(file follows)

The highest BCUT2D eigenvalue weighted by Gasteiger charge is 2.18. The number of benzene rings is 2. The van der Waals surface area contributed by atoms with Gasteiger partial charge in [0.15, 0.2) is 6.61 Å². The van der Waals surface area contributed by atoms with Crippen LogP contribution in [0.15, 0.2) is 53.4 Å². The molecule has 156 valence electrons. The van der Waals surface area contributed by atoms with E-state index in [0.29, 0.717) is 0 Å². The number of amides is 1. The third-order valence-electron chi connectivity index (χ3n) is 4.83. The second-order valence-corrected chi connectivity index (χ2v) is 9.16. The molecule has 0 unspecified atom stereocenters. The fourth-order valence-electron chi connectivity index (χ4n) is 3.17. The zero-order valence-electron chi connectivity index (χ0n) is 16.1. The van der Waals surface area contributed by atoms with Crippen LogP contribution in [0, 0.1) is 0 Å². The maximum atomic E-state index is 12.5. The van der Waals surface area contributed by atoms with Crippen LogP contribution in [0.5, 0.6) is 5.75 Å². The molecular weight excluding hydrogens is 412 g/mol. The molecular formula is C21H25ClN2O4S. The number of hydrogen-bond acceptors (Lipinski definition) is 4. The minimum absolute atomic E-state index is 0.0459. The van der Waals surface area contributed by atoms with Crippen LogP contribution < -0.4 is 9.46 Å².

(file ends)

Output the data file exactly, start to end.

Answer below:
The highest BCUT2D eigenvalue weighted by Gasteiger charge is 2.18. The number of benzene rings is 2. The van der Waals surface area contributed by atoms with Gasteiger partial charge in [0.15, 0.2) is 6.61 Å². The van der Waals surface area contributed by atoms with Crippen LogP contribution in [0.15, 0.2) is 53.4 Å². The molecule has 156 valence electrons. The van der Waals surface area contributed by atoms with E-state index in [0.29, 0.717) is 0 Å². The number of amides is 1. The third-order valence-electron chi connectivity index (χ3n) is 4.83. The second-order valence-corrected chi connectivity index (χ2v) is 9.16. The molecule has 0 unspecified atom stereocenters. The fourth-order valence-electron chi connectivity index (χ4n) is 3.17. The zero-order valence-electron chi connectivity index (χ0n) is 16.1. The van der Waals surface area contributed by atoms with Crippen LogP contribution in [0, 0.1) is 0 Å². The maximum atomic E-state index is 12.5. The van der Waals surface area contributed by atoms with Crippen LogP contribution in [0.5, 0.6) is 5.75 Å². The molecular weight excluding hydrogens is 412 g/mol. The molecular formula is C21H25ClN2O4S. The number of hydrogen-bond acceptors (Lipinski definition) is 4. The minimum absolute atomic E-state index is 0.0459. The van der Waals surface area contributed by atoms with Crippen LogP contribution < -0.4 is 9.46 Å².